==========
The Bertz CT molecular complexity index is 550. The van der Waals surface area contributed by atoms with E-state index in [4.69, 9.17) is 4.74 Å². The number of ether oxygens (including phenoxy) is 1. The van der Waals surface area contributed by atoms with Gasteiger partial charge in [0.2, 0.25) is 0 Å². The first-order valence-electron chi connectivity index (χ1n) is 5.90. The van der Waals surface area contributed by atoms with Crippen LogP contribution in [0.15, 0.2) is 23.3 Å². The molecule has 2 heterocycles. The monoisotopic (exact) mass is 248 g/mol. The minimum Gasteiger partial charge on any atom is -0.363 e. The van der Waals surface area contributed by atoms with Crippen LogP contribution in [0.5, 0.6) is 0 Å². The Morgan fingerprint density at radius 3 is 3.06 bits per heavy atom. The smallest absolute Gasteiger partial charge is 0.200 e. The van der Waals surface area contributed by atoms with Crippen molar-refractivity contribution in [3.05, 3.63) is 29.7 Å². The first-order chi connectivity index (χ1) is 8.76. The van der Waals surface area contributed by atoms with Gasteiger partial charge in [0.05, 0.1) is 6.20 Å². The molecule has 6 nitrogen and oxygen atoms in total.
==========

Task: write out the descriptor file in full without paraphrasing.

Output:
The Bertz CT molecular complexity index is 550. The van der Waals surface area contributed by atoms with E-state index in [4.69, 9.17) is 4.74 Å². The number of ether oxygens (including phenoxy) is 1. The van der Waals surface area contributed by atoms with Gasteiger partial charge in [0.2, 0.25) is 0 Å². The first-order valence-electron chi connectivity index (χ1n) is 5.90. The van der Waals surface area contributed by atoms with Crippen LogP contribution in [0.15, 0.2) is 23.3 Å². The molecule has 2 heterocycles. The monoisotopic (exact) mass is 248 g/mol. The minimum Gasteiger partial charge on any atom is -0.363 e. The van der Waals surface area contributed by atoms with Crippen LogP contribution in [0.5, 0.6) is 0 Å². The Morgan fingerprint density at radius 3 is 3.06 bits per heavy atom. The smallest absolute Gasteiger partial charge is 0.200 e. The van der Waals surface area contributed by atoms with Crippen molar-refractivity contribution in [3.05, 3.63) is 29.7 Å². The first-order chi connectivity index (χ1) is 8.76. The van der Waals surface area contributed by atoms with Gasteiger partial charge in [0.05, 0.1) is 6.20 Å². The molecule has 6 nitrogen and oxygen atoms in total.